Instagram expands test of removing public ‘like’ counts globally
Facebook Inc.-owned Instagram today announced that it’s expanding its testing of removing public “like” counts globally after launching a trial in select countries earlier this year.
The idea behind removing like counts, announced at Facebook’s annual developer conference in April, is ostensibly to assist with mental health and bullying. Removing like counts, Instagram argues, removes pressure on some users when it comes to how many likes they receive “so you can focus on sharing the things you love.”
“Starting today, we’re expanding our test of private like counts globally,” Instagram announced on Twitter. “If you’re in the test, you’ll no longer see the total number of likes and views on photos and videos posted to Feed unless they’re your own.”
That users can still see their own like count but not others’ is notable. It makes sense with regard to bullying, since a user would no longer be in a public race with peers to see who can garner the most likes.
“It’s about young people,” Adam Mosseri, the head of Instagram, said last week. “The idea is to try to ‘depressurize’ Instagram, make it less of a competition and give people more space to focus on connecting with people that they love, things that inspire them.”
Although the move was generally welcomed by the tech press, the same can’t be said for all Instagram users, particularly so-called “influencers” who trade off the popularity of their posts for sponsorship and other money-making opportunities.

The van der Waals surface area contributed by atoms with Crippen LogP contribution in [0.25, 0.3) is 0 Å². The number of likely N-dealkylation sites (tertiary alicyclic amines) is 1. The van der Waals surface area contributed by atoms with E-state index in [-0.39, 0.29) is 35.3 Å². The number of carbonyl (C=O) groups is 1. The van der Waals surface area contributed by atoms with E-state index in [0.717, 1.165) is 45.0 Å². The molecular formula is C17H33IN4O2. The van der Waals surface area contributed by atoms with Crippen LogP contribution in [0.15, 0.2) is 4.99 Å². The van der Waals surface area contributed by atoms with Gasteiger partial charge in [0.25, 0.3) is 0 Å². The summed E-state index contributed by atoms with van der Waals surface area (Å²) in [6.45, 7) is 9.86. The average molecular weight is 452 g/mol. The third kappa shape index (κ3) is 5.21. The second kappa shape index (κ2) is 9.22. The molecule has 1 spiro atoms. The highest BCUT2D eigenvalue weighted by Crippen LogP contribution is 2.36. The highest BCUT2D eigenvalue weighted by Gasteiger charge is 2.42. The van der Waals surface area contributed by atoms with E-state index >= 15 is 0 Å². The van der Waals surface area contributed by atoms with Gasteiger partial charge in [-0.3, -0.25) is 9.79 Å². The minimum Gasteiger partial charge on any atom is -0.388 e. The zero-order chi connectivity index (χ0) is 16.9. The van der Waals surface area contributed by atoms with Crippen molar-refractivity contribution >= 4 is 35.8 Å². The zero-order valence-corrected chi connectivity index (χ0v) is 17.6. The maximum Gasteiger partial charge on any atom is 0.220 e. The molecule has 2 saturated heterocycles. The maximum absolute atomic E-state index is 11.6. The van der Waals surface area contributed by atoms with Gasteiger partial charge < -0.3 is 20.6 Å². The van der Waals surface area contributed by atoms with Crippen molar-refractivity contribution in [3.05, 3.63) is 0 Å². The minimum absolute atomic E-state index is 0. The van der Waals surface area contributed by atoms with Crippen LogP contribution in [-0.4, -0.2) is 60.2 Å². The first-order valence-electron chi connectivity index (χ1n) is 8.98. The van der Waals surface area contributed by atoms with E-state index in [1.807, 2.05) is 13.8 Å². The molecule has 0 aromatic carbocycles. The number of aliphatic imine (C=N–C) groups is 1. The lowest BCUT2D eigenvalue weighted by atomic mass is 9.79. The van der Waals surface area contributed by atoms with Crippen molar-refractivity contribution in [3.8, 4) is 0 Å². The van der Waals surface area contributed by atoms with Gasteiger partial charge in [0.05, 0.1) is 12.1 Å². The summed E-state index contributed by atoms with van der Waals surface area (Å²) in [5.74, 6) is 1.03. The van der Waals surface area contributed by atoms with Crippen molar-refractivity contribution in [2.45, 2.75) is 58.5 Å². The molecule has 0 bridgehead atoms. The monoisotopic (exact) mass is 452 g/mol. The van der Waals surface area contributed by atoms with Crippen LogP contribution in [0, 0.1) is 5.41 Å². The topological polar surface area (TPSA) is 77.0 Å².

As was noted back in July, the true motivation behind the move is being questioned. Some wonder if its nothing more than virtue signaling, while others question whether the move might be financially related.
“Users voiced beliefs that Instagram’s planned overhaul is … a marred attempt to stifle entrepreneurship and stop users from making money on their platform — without Instagram at least receiving a larger slice of the profits,” the Daily Mail reported. The theory is that by removing counts, a key signal used by companies looking to sponsor influencers, companies will stop directly investing in users and look to advertise on Instagram itself.
Whether true or not, Instagram does recognize that it’s a concern among some:
In addition, we understand that like counts are important for many creators, and we are actively thinking through ways for creators to communicate value to their partners.
— Instagram (@instagram) November 14, 2019
The expansion of the test will not affect all users but is the last stage before Instagram makes a decision as to whether to remove like counts for all users. That decision will likely be made in the first half of 2020.
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